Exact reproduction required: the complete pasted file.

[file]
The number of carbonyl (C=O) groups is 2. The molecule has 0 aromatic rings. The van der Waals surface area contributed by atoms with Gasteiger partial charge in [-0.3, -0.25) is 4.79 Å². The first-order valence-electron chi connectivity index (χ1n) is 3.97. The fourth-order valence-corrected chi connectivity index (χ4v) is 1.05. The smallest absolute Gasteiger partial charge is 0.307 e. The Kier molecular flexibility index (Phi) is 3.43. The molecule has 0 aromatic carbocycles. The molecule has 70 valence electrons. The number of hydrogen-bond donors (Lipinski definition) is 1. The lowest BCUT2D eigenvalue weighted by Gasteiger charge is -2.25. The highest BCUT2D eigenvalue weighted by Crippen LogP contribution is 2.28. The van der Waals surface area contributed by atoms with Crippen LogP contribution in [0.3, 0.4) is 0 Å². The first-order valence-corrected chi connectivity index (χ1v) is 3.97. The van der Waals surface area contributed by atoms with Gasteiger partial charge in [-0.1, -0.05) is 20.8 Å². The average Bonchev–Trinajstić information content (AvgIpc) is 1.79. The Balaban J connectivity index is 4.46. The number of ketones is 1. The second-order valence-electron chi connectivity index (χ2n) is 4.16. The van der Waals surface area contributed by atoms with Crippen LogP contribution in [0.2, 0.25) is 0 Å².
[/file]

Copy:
The number of carbonyl (C=O) groups is 2. The molecule has 0 aromatic rings. The van der Waals surface area contributed by atoms with Gasteiger partial charge in [-0.3, -0.25) is 4.79 Å². The first-order valence-electron chi connectivity index (χ1n) is 3.97. The fourth-order valence-corrected chi connectivity index (χ4v) is 1.05. The smallest absolute Gasteiger partial charge is 0.307 e. The Kier molecular flexibility index (Phi) is 3.43. The molecule has 0 aromatic carbocycles. The molecule has 70 valence electrons. The number of hydrogen-bond donors (Lipinski definition) is 1. The lowest BCUT2D eigenvalue weighted by Gasteiger charge is -2.25. The highest BCUT2D eigenvalue weighted by Crippen LogP contribution is 2.28. The van der Waals surface area contributed by atoms with Crippen LogP contribution in [0.3, 0.4) is 0 Å². The first-order valence-corrected chi connectivity index (χ1v) is 3.97. The van der Waals surface area contributed by atoms with Gasteiger partial charge in [-0.1, -0.05) is 20.8 Å². The average Bonchev–Trinajstić information content (AvgIpc) is 1.79. The Balaban J connectivity index is 4.46. The number of ketones is 1. The second-order valence-electron chi connectivity index (χ2n) is 4.16. The van der Waals surface area contributed by atoms with Crippen LogP contribution in [0.2, 0.25) is 0 Å².